An RV-specific GPS is something every RVer should have. In a world where everyone has a smartphone and access to mapping software like Google Maps in their pocket, it may sound crazy to say that an RV GPS is an essential gadget for RV travel. But we’re saying it because we can’t image driving an RV without an RV-specific GPS.

Yes, we use Google Maps on our phones when traveling around in our Jeep but when it comes to the RV, Google Maps can get you in trouble quickly. Google Maps doesn’t account for the length, height, or weight of your RV so it can route you to areas where you may not fit, like a low overpass, or take you over a bridge with a low weight rating.

Even small RVs are bigger than your average sedan. An RV GPS takes your vehicle size into account when it calculates the route. If you’ve ever been heading toward a low bridge and thought, too late, “I wonder how tall my rig is,” you know how important the dimensions of your RV are when it comes to routing.

Leveling Blocks

If you’ve been RVing for a while there will come a time when you’ll have to set up camp on a site that’s not level. If you haven’t yet, trust us, you will eventually. When that time comes you’ll need leveling blocks to make sure your RV is level. You may start with a single set but will probably want to carry two or three sets.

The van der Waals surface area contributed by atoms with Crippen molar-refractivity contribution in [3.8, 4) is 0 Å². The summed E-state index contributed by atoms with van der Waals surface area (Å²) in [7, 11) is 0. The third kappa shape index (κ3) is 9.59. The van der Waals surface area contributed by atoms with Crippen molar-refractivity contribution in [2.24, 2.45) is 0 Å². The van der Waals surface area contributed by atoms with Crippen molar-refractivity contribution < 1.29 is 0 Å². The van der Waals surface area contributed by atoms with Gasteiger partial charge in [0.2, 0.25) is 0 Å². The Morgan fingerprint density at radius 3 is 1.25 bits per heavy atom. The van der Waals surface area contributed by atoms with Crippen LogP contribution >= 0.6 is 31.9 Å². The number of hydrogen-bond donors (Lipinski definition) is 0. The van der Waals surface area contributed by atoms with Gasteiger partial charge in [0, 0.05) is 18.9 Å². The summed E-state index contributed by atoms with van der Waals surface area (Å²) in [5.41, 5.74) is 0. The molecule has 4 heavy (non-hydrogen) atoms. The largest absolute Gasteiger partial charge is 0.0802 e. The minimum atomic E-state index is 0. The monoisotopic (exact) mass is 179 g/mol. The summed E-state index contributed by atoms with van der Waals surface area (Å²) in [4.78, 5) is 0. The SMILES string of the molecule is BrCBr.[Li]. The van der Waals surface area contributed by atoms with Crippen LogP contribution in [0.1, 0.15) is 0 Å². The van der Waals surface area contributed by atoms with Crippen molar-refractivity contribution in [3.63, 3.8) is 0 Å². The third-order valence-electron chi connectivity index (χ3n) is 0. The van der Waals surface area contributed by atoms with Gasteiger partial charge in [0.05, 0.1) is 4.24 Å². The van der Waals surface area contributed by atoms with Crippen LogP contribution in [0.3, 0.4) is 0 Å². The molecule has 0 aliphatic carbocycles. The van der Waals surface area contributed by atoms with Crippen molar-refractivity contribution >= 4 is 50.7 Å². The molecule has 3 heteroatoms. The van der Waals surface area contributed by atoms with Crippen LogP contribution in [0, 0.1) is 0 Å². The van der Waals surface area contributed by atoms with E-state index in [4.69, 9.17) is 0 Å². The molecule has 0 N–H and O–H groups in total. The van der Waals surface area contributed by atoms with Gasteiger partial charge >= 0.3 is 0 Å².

RV leveling blocks (sometimes called jack pads, stacker blocks, or stabilizer pads) are useful tools that let you level your RV even on sloped surfaces. RVs need to be level for equipment to work properly. For example, it’s not recommended that you put your slides out if your RV is at an angle. Additionally, safe RV refrigerator operation depends on your rig being level. RV fridge problems can lead to a fire which could cause a total loss of your rig and even death. It’s simply not something you want to take lightly.

For our motorhome, we have our normal jacks for leveling, but there are times when the ground is so unlevel that they won’t level us properly. At that point, we use the Camco Fasten Leveling Blocks to either drive one side or the other up to make the coach level. We also occasionally use them to set our jack pads on which helps stabilize our coach. 10 interlocking blocks that look like large Legos stack to the desired height for customizable leveling; each block adds a full inch to stack height. They come in 2×2 and 2×4 models. We carry two sets of 2x2s and one set of 2x4s.